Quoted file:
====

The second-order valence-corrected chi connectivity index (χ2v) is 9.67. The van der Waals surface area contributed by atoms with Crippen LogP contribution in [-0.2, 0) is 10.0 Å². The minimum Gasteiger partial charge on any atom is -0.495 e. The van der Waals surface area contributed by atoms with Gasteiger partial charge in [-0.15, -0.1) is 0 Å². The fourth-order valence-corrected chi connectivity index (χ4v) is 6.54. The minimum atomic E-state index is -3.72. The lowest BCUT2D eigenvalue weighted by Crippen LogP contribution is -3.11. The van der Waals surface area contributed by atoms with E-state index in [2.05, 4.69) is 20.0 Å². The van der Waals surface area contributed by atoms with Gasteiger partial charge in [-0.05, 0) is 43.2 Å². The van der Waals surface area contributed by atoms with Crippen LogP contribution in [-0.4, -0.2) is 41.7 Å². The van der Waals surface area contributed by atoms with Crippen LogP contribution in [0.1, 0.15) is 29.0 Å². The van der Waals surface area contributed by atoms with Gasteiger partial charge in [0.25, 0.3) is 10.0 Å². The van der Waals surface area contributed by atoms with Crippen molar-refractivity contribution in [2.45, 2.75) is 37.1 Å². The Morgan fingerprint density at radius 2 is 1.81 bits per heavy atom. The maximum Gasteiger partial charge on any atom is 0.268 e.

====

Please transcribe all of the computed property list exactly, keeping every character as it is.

The second-order valence-corrected chi connectivity index (χ2v) is 9.67. The van der Waals surface area contributed by atoms with Crippen LogP contribution in [-0.2, 0) is 10.0 Å². The minimum Gasteiger partial charge on any atom is -0.495 e. The van der Waals surface area contributed by atoms with Gasteiger partial charge in [-0.15, -0.1) is 0 Å². The fourth-order valence-corrected chi connectivity index (χ4v) is 6.54. The minimum atomic E-state index is -3.72. The lowest BCUT2D eigenvalue weighted by Crippen LogP contribution is -3.11. The van der Waals surface area contributed by atoms with E-state index in [2.05, 4.69) is 20.0 Å². The van der Waals surface area contributed by atoms with Gasteiger partial charge in [-0.05, 0) is 43.2 Å². The van der Waals surface area contributed by atoms with Crippen LogP contribution in [-0.4, -0.2) is 41.7 Å². The van der Waals surface area contributed by atoms with Crippen LogP contribution in [0.1, 0.15) is 29.0 Å². The van der Waals surface area contributed by atoms with Gasteiger partial charge in [0.25, 0.3) is 10.0 Å². The van der Waals surface area contributed by atoms with Crippen molar-refractivity contribution in [2.45, 2.75) is 37.1 Å². The Morgan fingerprint density at radius 2 is 1.81 bits per heavy atom. The maximum Gasteiger partial charge on any atom is 0.268 e.